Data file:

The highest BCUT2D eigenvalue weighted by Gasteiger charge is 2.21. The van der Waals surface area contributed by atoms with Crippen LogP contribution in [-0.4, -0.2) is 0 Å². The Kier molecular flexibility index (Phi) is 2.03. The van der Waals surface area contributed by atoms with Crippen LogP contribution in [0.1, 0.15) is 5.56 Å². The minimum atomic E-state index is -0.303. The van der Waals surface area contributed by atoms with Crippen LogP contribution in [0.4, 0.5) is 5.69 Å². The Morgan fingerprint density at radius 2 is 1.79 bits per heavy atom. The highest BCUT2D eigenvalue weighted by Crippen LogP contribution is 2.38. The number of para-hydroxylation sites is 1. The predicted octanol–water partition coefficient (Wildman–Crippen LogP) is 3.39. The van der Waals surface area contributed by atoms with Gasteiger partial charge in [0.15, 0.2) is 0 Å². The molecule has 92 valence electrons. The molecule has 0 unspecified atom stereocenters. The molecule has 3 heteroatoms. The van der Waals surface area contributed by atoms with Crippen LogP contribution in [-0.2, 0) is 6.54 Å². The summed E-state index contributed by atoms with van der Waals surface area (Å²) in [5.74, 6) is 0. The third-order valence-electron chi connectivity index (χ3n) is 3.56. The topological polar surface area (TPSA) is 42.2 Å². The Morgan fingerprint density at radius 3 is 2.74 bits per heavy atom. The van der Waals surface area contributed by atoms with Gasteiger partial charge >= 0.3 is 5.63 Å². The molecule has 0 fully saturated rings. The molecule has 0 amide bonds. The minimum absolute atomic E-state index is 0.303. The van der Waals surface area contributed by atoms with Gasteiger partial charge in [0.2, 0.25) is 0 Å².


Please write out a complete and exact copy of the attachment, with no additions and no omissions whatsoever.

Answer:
The highest BCUT2D eigenvalue weighted by Gasteiger charge is 2.21. The van der Waals surface area contributed by atoms with Crippen LogP contribution in [-0.4, -0.2) is 0 Å². The Kier molecular flexibility index (Phi) is 2.03. The van der Waals surface area contributed by atoms with Crippen LogP contribution in [0.1, 0.15) is 5.56 Å². The minimum atomic E-state index is -0.303. The van der Waals surface area contributed by atoms with Crippen LogP contribution in [0.4, 0.5) is 5.69 Å². The Morgan fingerprint density at radius 2 is 1.79 bits per heavy atom. The highest BCUT2D eigenvalue weighted by Crippen LogP contribution is 2.38. The number of para-hydroxylation sites is 1. The predicted octanol–water partition coefficient (Wildman–Crippen LogP) is 3.39. The van der Waals surface area contributed by atoms with Gasteiger partial charge in [0.15, 0.2) is 0 Å². The molecule has 92 valence electrons. The molecule has 0 unspecified atom stereocenters. The molecule has 3 heteroatoms. The van der Waals surface area contributed by atoms with Crippen LogP contribution in [-0.2, 0) is 6.54 Å². The summed E-state index contributed by atoms with van der Waals surface area (Å²) in [5.74, 6) is 0. The third-order valence-electron chi connectivity index (χ3n) is 3.56. The topological polar surface area (TPSA) is 42.2 Å². The Morgan fingerprint density at radius 3 is 2.74 bits per heavy atom. The van der Waals surface area contributed by atoms with Gasteiger partial charge >= 0.3 is 5.63 Å². The molecule has 0 fully saturated rings. The molecule has 0 amide bonds. The minimum absolute atomic E-state index is 0.303. The van der Waals surface area contributed by atoms with Gasteiger partial charge in [0.2, 0.25) is 0 Å².